Forum for Science, Industry and Business

Sponsored by:     3M 
Search our Site:

 

Epigenetic research uncovers new targets for modification enzymes

29.04.2008
Enzymes regulating genetic expression can be just as important as the genome itself, increasing evidence shows. The expanding field of epigenetics focuses on the multiple influences on DNA and surrounding molecules that determine whether genes are turned on or off during development and disease processes.

A consortium of scientists, led by Albert Jeltsch at Jacobs University, Breman, Germany, Yoichi Shinkai at Kyoto University, Japan, and Xiaodong Cheng at Emory University, has now discovered new non-histone targets for one enzyme previously believed to modify only histones--the group of proteins that creates tightly bundled packages of DNA strands. The research is reported online in the journal Nature Chemical Biology.

These modification enzymes, called protein methyltransferases, add methyl groups to lysine amino acids within the histones and change their influence on gene expression. The newly identified non-histone targets add yet another influence on gene expression in addition to the already-known DNA methylation and histone modifications in the epigenome.

The international research team has found that a histone methyltransferase called G9a adds methyl groups to other proteins in addition to histones and changes the behavior of those proteins. The researchers used a peptide array technology called SPOT to identify the new enzyme targets.

"This discovery broadens our view of methyltransferases and tells us that epigenetic regulation in cells is even more complicated than we thought," says principal investigator Xiaodong Cheng, PhD, professor of biochemistry at Emory University School of Medicine and a Georgia Research Alliance Eminent Scholar.

"We have known for some time that we had a great deal more to discover about methyltransferases. This is an important piece of the puzzle, and additional research will continue to help us unwind the multiple mechanisms involved in epigenetic gene regulation."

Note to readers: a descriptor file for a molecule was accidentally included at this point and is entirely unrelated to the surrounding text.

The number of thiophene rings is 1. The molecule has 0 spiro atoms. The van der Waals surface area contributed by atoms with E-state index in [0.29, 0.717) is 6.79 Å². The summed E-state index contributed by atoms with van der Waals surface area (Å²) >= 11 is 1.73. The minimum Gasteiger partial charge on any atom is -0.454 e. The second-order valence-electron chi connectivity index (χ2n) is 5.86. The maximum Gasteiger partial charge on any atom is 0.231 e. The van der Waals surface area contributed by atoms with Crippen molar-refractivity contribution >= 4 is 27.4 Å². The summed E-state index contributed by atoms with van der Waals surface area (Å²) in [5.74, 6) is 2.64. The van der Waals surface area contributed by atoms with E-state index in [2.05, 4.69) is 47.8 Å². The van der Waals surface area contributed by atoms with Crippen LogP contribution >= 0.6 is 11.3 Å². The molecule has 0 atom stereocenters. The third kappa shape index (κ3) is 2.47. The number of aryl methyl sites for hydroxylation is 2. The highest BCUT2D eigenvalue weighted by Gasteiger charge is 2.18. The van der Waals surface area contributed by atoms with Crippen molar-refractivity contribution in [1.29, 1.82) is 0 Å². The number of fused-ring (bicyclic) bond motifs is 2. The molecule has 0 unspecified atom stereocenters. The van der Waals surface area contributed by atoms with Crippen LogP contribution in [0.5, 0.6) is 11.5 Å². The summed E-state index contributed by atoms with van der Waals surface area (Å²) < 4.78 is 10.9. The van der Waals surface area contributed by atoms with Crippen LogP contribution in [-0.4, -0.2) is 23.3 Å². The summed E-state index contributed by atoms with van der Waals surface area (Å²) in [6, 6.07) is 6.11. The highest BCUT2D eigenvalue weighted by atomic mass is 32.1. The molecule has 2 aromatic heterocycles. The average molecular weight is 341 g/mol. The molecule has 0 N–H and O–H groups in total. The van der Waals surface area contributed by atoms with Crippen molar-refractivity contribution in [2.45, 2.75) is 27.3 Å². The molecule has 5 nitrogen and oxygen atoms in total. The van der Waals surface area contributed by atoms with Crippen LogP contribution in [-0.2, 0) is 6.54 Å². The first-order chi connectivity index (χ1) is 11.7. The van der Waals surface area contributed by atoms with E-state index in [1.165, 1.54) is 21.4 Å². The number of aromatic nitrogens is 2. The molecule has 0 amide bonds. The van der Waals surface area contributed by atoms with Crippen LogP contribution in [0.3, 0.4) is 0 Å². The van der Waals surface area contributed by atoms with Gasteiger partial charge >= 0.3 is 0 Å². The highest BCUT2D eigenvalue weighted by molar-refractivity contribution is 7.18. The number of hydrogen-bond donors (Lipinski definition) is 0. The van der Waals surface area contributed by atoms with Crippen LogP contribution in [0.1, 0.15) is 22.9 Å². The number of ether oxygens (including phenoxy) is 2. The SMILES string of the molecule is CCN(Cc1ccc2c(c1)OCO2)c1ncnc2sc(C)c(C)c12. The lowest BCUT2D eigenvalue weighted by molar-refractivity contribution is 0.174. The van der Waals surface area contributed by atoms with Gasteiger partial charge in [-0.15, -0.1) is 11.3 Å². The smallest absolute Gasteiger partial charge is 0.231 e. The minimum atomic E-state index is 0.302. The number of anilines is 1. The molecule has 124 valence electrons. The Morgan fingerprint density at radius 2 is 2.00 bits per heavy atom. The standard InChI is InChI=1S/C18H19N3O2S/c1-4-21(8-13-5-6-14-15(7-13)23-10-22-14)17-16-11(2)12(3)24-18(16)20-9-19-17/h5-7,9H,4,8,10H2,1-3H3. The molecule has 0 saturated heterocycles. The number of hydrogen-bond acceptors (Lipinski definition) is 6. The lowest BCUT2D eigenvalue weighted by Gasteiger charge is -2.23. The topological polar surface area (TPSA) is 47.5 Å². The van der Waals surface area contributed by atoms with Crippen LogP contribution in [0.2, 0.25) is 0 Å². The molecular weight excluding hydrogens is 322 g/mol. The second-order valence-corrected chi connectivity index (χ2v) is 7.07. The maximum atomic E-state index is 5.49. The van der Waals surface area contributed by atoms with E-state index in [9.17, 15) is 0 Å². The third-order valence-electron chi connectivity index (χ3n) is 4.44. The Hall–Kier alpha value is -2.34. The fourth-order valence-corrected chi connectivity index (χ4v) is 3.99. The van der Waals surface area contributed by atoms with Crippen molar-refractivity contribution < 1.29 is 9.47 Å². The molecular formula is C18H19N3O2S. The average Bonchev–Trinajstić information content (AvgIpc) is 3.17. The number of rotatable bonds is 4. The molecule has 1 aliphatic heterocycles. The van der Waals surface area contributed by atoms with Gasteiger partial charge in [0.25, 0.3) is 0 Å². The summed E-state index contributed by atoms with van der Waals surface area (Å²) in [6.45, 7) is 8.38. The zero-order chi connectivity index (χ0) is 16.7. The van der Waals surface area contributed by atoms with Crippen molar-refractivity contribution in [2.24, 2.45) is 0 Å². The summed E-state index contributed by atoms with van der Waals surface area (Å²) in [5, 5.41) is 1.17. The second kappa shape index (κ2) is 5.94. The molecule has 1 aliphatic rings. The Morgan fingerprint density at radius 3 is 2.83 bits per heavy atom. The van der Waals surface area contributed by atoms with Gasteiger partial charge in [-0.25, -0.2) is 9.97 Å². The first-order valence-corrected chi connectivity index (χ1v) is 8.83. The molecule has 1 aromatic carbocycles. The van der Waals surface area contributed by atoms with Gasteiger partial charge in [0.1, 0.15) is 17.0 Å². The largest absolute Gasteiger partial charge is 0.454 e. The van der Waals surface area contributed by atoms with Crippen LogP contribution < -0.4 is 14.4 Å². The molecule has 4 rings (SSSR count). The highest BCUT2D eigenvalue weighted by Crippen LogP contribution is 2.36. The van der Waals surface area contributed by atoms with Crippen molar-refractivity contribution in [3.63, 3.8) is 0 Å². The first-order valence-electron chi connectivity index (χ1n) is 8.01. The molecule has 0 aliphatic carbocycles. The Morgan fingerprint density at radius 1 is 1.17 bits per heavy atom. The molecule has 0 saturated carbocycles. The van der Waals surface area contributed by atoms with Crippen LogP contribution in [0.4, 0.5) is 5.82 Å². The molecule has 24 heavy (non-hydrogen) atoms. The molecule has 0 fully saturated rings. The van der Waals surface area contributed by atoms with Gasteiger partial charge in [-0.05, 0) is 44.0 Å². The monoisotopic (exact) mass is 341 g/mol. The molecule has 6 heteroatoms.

Holly Korschun | EurekAlert!
Further information:
http://www.emory.edu

Further reports about: Histone enzyme methyl methyltransferase modification

More articles from Life Sciences:

nachricht Scientists spin artificial silk from whey protein
24.01.2017 | Deutsches Elektronen-Synchrotron DESY

nachricht Choreographing the microRNA-target dance
24.01.2017 | UT Southwestern Medical Center

All articles from Life Sciences >>>

The most recent press releases about innovation >>>

Die letzten 5 Focus-News des innovations-reports im Überblick:

Im Focus: Scientists spin artificial silk from whey protein

X-ray study throws light on key process for production

A Swedish-German team of researchers has cleared up a key process for the artificial production of silk. With the help of the intense X-rays from DESY's...

Im Focus: Quantum optical sensor for the first time tested in space – with a laser system from Berlin

For the first time ever, a cloud of ultra-cold atoms has been successfully created in space on board of a sounding rocket. The MAIUS mission demonstrates that quantum optical sensors can be operated even in harsh environments like space – a prerequi-site for finding answers to the most challenging questions of fundamental physics and an important innovation driver for everyday applications.

According to Albert Einstein's Equivalence Principle, all bodies are accelerated at the same rate by the Earth's gravity, regardless of their properties. This...

Im Focus: Traffic jam in empty space

New success for Konstanz physicists in studying the quantum vacuum

An important step towards a completely new experimental access to quantum physics has been made at University of Konstanz. The team of scientists headed by...

Im Focus: How gut bacteria can make us ill

HZI researchers decipher infection mechanisms of Yersinia and immune responses of the host

Yersiniae cause severe intestinal infections. Studies using Yersinia pseudotuberculosis as a model organism aim to elucidate the infection mechanisms of these...

Im Focus: Interfacial Superconductivity: Magnetic and superconducting order revealed simultaneously

Researchers from the University of Hamburg in Germany, in collaboration with colleagues from the University of Aarhus in Denmark, have synthesized a new superconducting material by growing a few layers of an antiferromagnetic transition-metal chalcogenide on a bismuth-based topological insulator, both being non-superconducting materials.

While superconductivity and magnetism are generally believed to be mutually exclusive, surprisingly, in this new material, superconducting correlations...

All Focus news of the innovation-report >>>

Anzeige

Anzeige

Event News

Sustainable Water use in Agriculture in Eastern Europe and Central Asia

19.01.2017 | Event News

12V, 48V, high-voltage – trends in E/E automotive architecture

10.01.2017 | Event News

2nd Conference on Non-Textual Information on 10 and 11 May 2017 in Hannover

09.01.2017 | Event News

 
Latest News

Breaking the optical bandwidth record of stable pulsed lasers

24.01.2017 | Physics and Astronomy

Choreographing the microRNA-target dance

24.01.2017 | Life Sciences

Spanish scientists create a 3-D bioprinter to print human skin

24.01.2017 | Health and Medicine

VideoLinks
B2B-VideoLinks
More VideoLinks >>>